Columbine Lake

Round Trip Distance: 7 miles
Difficulty: Strenuous
MTB Skill level:
Elevation: 10,406 - 12,678 feet
Cellphone: 0 bars
Time: 5 hrs.
Trailhead: Forest Road #820
Fee: none
Attractions: Beautiful alpine lake

The Columbine Lake trail is located in the San Juan National Forest between Ouray, Colorado and Silverton. The trail begins off of Forest Road #820 a short distance from Highway 550, on the south side of Red Mountain Pass. From there the trail climbs steeply up a series of switchbacks through a coniferous forest for more than a mile. The trail remains steep for another mile as it climbs above timberline to the saddle of a ridge where at the 2 mile point the elevation reaches 12,448 feet. From the saddle the elevation gain moderates considerably and the trail turns into a pleasant hike into the upper basin of Mill Creek. The trail ends up climbing along Mill Creek until it reaches its source at Columbine Lake where the brilliantly sapphire colored waters of the lake award hikers for all their effort.

There are 2 routes to get to the trailhead. One is to drive south on Highway 550 for about 17 miles from Ouray or north from Silverton for 6 miles and turn west onto Forest Road #820. After turning onto the highway the road splits. Stay to the right at the fork and follow FR #820 as it crosses the creek and climbs steeply up the side of the mountain where the Columbine trail begins 1 mile from the highway. The other route is via the Ophir Pass road which is almost 3/4 of a mile closer to Silverton. The advantage of the Ophir Pass road is that there is a bridge for crossing the creek.

The trail begins near the 1 mile point from the highway taking the non Ophir Pass route. There isn't a parking area at the trailhead so you have to find a wide enough spot in the road where you can pullover out of the way. This can add a mile or more to your round trip distance depending on how close you end up parking.

The side of the mountain is very steep so the trail makes use of a series of switchbacks as it begins quickly gaining elevation. Be careful not to kick any loose rocks down the mountain to avoid injuring anyone that might be below you. If you do dislodge a rock the common practice is to yell 'ROCK' as loud as you can.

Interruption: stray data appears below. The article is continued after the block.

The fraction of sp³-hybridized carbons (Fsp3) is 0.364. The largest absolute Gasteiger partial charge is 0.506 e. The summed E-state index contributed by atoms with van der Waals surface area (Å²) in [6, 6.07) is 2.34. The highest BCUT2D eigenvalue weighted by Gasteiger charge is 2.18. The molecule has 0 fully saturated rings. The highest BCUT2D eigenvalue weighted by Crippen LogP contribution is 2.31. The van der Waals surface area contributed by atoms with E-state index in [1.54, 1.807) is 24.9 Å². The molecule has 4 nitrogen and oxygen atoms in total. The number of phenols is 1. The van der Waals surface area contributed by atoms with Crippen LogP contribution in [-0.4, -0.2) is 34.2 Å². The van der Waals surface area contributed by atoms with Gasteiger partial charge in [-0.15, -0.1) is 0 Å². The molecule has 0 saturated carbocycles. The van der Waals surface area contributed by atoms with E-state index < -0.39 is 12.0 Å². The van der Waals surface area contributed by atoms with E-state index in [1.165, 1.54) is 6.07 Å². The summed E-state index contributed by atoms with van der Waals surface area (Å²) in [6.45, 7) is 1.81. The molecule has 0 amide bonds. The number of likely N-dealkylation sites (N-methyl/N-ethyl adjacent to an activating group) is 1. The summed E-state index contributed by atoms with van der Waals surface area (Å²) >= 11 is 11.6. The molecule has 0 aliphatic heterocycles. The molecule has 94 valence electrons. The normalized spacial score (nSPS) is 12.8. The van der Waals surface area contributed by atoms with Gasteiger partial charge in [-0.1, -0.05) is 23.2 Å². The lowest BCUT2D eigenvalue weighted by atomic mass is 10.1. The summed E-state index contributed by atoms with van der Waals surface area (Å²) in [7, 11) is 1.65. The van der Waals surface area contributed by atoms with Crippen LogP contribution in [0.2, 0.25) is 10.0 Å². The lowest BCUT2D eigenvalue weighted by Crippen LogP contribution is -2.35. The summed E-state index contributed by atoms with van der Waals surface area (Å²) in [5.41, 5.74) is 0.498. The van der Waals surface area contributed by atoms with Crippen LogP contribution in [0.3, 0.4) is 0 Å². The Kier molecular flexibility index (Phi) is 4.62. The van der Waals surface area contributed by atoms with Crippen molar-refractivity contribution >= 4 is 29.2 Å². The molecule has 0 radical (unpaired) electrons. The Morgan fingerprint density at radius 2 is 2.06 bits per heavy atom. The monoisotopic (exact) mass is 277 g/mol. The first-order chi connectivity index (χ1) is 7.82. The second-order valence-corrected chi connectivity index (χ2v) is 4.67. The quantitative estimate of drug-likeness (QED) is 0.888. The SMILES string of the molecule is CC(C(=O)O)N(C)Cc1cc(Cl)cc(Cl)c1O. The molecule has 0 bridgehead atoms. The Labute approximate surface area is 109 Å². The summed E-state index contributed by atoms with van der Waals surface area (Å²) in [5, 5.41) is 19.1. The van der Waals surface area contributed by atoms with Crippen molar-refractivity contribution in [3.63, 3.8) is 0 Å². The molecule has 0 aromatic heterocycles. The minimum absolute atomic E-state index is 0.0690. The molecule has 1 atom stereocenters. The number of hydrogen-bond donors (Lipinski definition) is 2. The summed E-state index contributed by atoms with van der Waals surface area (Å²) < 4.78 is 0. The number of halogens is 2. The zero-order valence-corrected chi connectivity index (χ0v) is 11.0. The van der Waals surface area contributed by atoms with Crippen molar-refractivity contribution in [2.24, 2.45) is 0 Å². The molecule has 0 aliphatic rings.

It seems like there is no end to the switchbacks but if you bother to do a count there are only about 15 of them. There are also short stretches that are only moderately steep that come up along the way where you can catch your breath a little.

Just past the 1 mile point at an elevation of almost 11,500 feet the trail comes out of the trees.

As the trail continues the route up ahead comes into view leading all the way up to the 2 mile point where the trail crosses the saddle of a ridge that is almost another thousand feet higher in elevation from the spot where you are standing.

Right before reaching the ridge the trail crosses a cut that some prospector probably blasted out of the mountain so he could get is mule up to his dig. The cut seems very solid and remains comfortably wide for the short distance it takes.

Upon crossing the ridge the mountains above the Mill Creek drainage provide a breathtaking view that makes you glad you persevered.

From the ridge the hiking becomes much easier as the trail traverses around the south side of the basin where the trail eventually begins paralleling Mill Creek as it makes its final approach to Columbine Lake.

Columbine Lake, with its crystal blue waters, doesn't come into view until you get within about 50 feet or so. The rocks in the lake and in Mill Creek are stained white from carbonate much like those at the nearby Ice Lake. The blue color is similar to a glacier lake but it is so brilliant that it almost seems to glow in places. Lookout Peak is the highest point of the ridge in the background at 13,661 feet.

There were maybe a couple dozen other hikers on the trail the day we were there for this post. Parking along the road was at a premium. We had arrived early as the sun was coming up and were able to park about a half mile away. Three of the other people that we saw were mountain bikers. Of course, going uphill they were hikers that had the added treat of pushing their bikes up the mountain. However you decide to make the trek Columbine Lake is well worth the effort. If you would like to see it for yourself then all you have to do is 'Take a hike'.